Then there is the issue of washing the products containing ionic detergents off thoroughly. If you’ve noticed after a shower, when you step out and smell your skin, there is a light fragrance remaining? Well that’s because you aren’t washing the product off completely – and it’s not your fault. Due to the intricate complexities of physics, biology and chemistry, it is practically impossible to remove every single trace of product you have applied.

In a study published in the prestigious PNAS, a Molecular cartography of the human skin surface in 3D was taken. As seen by the image below, high quantities of SLES & CAPB, the two detergents tested for, was found in varying concentrations across the skin.

Molecular cartography of human skin in 3D

The bottom line:

if Sulfates (and other ionic detergents) cause high rates of irritation in people and may have potential cancer-causing contaminants present, why are these detergents used rather than a safer, alternative?

It really boils down to 2 reasons.

  1. Consumer perception – When you think of cleaning something, you think of foam! Lots of foam. Those little bubbles magically lifting away dirt. On a psychological level people like to see something happening, but all you’re seeing is soap molecules trapping air in spherical pockets. Trapped air in pockets DOES NOT CLEAN. The molecules in detergents perform the cleaning action. Adding Ionic detergents, which are fantastic at creating lots of foam satisfy the mis-marketing around the notion it’s the foam which provides the cleansing action.
  2. Price – Ionic surfactants & especially chemicals such as SLS, SLES & ALS are far cheaper to manufacture. When you account for all the expenses a typical business has, it is far easier to make savings in the department most consumers do not see – the ingredients. It’s why we recommend to check the ingredients list on everything you buy. You can use our excellent guide published here.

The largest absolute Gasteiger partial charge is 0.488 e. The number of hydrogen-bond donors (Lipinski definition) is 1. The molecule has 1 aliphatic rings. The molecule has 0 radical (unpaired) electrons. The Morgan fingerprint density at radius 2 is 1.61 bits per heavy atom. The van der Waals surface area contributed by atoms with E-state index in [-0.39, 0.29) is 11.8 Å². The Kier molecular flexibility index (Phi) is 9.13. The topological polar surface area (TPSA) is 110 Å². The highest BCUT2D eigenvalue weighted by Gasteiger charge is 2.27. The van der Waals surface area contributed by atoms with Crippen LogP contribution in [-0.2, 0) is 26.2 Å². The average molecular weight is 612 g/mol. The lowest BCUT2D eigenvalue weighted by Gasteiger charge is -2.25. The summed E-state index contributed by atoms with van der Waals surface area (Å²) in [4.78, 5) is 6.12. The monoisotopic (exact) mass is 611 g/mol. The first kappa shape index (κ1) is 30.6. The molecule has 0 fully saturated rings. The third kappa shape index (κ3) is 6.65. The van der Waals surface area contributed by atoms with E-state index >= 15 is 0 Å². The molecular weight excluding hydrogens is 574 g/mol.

Are You Buying Skincare The Smart Way?

Find out by answering just 5 easy questions!

We hope that this explanation clears up the confusion surrounding sulfates in skincare. My recommendation would be to not only avoid the usual suspects, but also other ionic detergents too.

Fortunately, there are several ionic-detergent-free products out there now—including all the entire R10 Labs Skincare range.

(1) Quantification of sodium lauryl sulfate penetration into the skin and underlying tissue after topical application–pharmacological and toxicological implications. – Patil S, Singh P, Sarasour K, Maibach H.

(2) 7 Final Report on the Safety Assessment of Sodium Lauryl Sulfate and Ammonium Lauryl Sulfate

(3) The determination of the irritancy potential of surfactants using various methods of assessment.

(4) “NICNAS Existing Chemicals Information Sheet,” Australian Government Department of Health and Aging, October 9, 2007.

The science in skincare is our ongoing series helping consumers better understand the science in skincare. We translate the science into a format that is much easier to read, bust the myths and give you a clear, transparent and honest assessment so you can make an informed choice of what goes onto your skin.

Be the first to hear about our new articles by signing up to our email newsletters or by following us on Facebook or Twitter